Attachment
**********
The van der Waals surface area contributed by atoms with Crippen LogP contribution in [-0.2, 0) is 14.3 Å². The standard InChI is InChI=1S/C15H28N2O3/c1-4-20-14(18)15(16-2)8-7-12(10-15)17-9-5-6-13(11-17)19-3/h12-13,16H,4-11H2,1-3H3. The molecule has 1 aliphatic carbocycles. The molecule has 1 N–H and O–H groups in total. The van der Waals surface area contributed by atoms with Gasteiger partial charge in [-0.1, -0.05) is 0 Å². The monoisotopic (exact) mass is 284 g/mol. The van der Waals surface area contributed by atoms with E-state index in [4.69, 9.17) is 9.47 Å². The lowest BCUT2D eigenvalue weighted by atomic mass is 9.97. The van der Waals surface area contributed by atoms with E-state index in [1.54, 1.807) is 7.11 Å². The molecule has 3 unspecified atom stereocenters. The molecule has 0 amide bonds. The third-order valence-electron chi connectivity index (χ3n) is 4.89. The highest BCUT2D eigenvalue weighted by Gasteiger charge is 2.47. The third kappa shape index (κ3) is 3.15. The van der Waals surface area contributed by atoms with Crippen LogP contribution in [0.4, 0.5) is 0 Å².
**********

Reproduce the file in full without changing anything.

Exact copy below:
The van der Waals surface area contributed by atoms with Crippen LogP contribution in [-0.2, 0) is 14.3 Å². The standard InChI is InChI=1S/C15H28N2O3/c1-4-20-14(18)15(16-2)8-7-12(10-15)17-9-5-6-13(11-17)19-3/h12-13,16H,4-11H2,1-3H3. The molecule has 1 aliphatic carbocycles. The molecule has 1 N–H and O–H groups in total. The van der Waals surface area contributed by atoms with Gasteiger partial charge in [-0.1, -0.05) is 0 Å². The monoisotopic (exact) mass is 284 g/mol. The van der Waals surface area contributed by atoms with E-state index in [4.69, 9.17) is 9.47 Å². The lowest BCUT2D eigenvalue weighted by atomic mass is 9.97. The van der Waals surface area contributed by atoms with E-state index in [1.54, 1.807) is 7.11 Å². The molecule has 3 unspecified atom stereocenters. The molecule has 0 amide bonds. The third-order valence-electron chi connectivity index (χ3n) is 4.89. The highest BCUT2D eigenvalue weighted by Gasteiger charge is 2.47. The third kappa shape index (κ3) is 3.15. The van der Waals surface area contributed by atoms with Crippen LogP contribution in [0.4, 0.5) is 0 Å².